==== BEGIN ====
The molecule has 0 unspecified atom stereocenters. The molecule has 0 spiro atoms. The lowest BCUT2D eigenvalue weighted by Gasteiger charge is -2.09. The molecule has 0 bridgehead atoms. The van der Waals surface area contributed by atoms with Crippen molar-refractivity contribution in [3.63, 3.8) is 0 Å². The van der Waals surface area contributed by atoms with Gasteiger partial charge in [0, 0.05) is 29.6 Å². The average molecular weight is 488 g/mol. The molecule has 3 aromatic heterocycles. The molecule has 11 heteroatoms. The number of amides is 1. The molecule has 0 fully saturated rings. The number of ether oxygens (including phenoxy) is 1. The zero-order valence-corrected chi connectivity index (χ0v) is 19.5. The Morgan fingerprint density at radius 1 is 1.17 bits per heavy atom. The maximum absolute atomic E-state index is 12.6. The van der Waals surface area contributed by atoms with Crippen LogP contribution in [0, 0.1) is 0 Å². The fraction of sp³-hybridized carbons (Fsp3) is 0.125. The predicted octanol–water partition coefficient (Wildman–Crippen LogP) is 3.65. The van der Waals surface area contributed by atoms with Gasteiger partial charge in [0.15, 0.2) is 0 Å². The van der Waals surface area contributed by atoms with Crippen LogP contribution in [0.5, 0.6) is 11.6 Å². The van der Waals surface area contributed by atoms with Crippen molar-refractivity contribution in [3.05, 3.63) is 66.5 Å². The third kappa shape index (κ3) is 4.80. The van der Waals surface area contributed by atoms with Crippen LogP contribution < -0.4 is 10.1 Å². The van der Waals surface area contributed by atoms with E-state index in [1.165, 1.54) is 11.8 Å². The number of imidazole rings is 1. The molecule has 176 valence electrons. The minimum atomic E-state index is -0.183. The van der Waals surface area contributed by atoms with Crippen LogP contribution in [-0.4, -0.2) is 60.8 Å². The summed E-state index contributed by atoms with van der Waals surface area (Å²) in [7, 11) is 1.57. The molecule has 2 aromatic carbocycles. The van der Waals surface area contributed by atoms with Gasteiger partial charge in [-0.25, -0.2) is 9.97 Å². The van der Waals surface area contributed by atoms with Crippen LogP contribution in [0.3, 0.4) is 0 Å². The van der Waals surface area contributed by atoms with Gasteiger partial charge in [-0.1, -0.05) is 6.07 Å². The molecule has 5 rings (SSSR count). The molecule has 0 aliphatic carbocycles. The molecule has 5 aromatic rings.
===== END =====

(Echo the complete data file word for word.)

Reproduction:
The molecule has 0 unspecified atom stereocenters. The molecule has 0 spiro atoms. The lowest BCUT2D eigenvalue weighted by Gasteiger charge is -2.09. The molecule has 0 bridgehead atoms. The van der Waals surface area contributed by atoms with Crippen molar-refractivity contribution in [3.63, 3.8) is 0 Å². The van der Waals surface area contributed by atoms with Gasteiger partial charge in [0, 0.05) is 29.6 Å². The average molecular weight is 488 g/mol. The molecule has 3 aromatic heterocycles. The molecule has 11 heteroatoms. The number of amides is 1. The molecule has 0 fully saturated rings. The number of ether oxygens (including phenoxy) is 1. The zero-order valence-corrected chi connectivity index (χ0v) is 19.5. The Morgan fingerprint density at radius 1 is 1.17 bits per heavy atom. The maximum absolute atomic E-state index is 12.6. The van der Waals surface area contributed by atoms with Crippen LogP contribution in [0, 0.1) is 0 Å². The fraction of sp³-hybridized carbons (Fsp3) is 0.125. The predicted octanol–water partition coefficient (Wildman–Crippen LogP) is 3.65. The van der Waals surface area contributed by atoms with Gasteiger partial charge in [0.15, 0.2) is 0 Å². The van der Waals surface area contributed by atoms with Crippen LogP contribution in [0.5, 0.6) is 11.6 Å². The van der Waals surface area contributed by atoms with Crippen molar-refractivity contribution in [3.05, 3.63) is 66.5 Å². The third kappa shape index (κ3) is 4.80. The van der Waals surface area contributed by atoms with Crippen LogP contribution < -0.4 is 10.1 Å². The van der Waals surface area contributed by atoms with E-state index in [1.165, 1.54) is 11.8 Å². The number of imidazole rings is 1. The molecule has 176 valence electrons. The minimum atomic E-state index is -0.183. The van der Waals surface area contributed by atoms with Crippen LogP contribution in [-0.4, -0.2) is 60.8 Å². The summed E-state index contributed by atoms with van der Waals surface area (Å²) in [7, 11) is 1.57. The molecule has 2 aromatic carbocycles. The van der Waals surface area contributed by atoms with Gasteiger partial charge in [-0.25, -0.2) is 9.97 Å². The van der Waals surface area contributed by atoms with Crippen LogP contribution in [0.3, 0.4) is 0 Å². The van der Waals surface area contributed by atoms with Gasteiger partial charge in [-0.1, -0.05) is 6.07 Å². The molecule has 5 rings (SSSR count). The molecule has 0 aliphatic carbocycles. The molecule has 5 aromatic rings.